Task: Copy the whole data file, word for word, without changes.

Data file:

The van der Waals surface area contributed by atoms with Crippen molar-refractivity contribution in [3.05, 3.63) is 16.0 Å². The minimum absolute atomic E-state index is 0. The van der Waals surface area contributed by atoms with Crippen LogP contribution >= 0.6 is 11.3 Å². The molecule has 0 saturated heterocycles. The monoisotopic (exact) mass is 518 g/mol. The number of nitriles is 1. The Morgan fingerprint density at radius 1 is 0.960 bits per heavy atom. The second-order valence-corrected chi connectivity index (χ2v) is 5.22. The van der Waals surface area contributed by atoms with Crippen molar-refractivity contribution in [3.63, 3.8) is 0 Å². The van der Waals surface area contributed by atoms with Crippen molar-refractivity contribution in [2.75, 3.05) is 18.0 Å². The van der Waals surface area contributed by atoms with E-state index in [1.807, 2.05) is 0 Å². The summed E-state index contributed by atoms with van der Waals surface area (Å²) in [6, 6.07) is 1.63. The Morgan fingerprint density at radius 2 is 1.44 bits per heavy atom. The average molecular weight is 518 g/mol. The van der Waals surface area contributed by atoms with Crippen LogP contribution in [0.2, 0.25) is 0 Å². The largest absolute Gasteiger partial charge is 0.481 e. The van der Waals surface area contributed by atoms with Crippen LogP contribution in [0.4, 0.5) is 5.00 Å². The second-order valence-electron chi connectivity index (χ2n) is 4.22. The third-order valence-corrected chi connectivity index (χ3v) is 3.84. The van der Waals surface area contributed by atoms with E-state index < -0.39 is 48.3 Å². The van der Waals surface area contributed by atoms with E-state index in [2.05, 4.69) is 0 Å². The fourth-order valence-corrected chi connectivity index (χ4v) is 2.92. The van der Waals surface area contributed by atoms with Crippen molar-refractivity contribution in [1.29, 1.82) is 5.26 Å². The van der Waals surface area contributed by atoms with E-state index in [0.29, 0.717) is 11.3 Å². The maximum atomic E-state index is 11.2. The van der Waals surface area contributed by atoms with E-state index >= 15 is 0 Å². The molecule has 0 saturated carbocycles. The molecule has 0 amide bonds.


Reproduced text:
The van der Waals surface area contributed by atoms with Crippen molar-refractivity contribution in [3.05, 3.63) is 16.0 Å². The minimum absolute atomic E-state index is 0. The van der Waals surface area contributed by atoms with Crippen LogP contribution >= 0.6 is 11.3 Å². The molecule has 0 saturated heterocycles. The monoisotopic (exact) mass is 518 g/mol. The number of nitriles is 1. The Morgan fingerprint density at radius 1 is 0.960 bits per heavy atom. The second-order valence-corrected chi connectivity index (χ2v) is 5.22. The van der Waals surface area contributed by atoms with Crippen molar-refractivity contribution in [3.63, 3.8) is 0 Å². The van der Waals surface area contributed by atoms with Crippen molar-refractivity contribution in [2.75, 3.05) is 18.0 Å². The van der Waals surface area contributed by atoms with E-state index in [1.807, 2.05) is 0 Å². The summed E-state index contributed by atoms with van der Waals surface area (Å²) in [6, 6.07) is 1.63. The Morgan fingerprint density at radius 2 is 1.44 bits per heavy atom. The average molecular weight is 518 g/mol. The van der Waals surface area contributed by atoms with Crippen LogP contribution in [0.2, 0.25) is 0 Å². The largest absolute Gasteiger partial charge is 0.481 e. The van der Waals surface area contributed by atoms with Crippen LogP contribution in [0.4, 0.5) is 5.00 Å². The second-order valence-electron chi connectivity index (χ2n) is 4.22. The third-order valence-corrected chi connectivity index (χ3v) is 3.84. The van der Waals surface area contributed by atoms with E-state index < -0.39 is 48.3 Å². The van der Waals surface area contributed by atoms with E-state index in [2.05, 4.69) is 0 Å². The fourth-order valence-corrected chi connectivity index (χ4v) is 2.92. The van der Waals surface area contributed by atoms with Crippen molar-refractivity contribution in [1.29, 1.82) is 5.26 Å². The van der Waals surface area contributed by atoms with E-state index in [0.29, 0.717) is 11.3 Å². The maximum atomic E-state index is 11.2. The van der Waals surface area contributed by atoms with E-state index >= 15 is 0 Å². The molecule has 0 saturated carbocycles. The molecule has 0 amide bonds.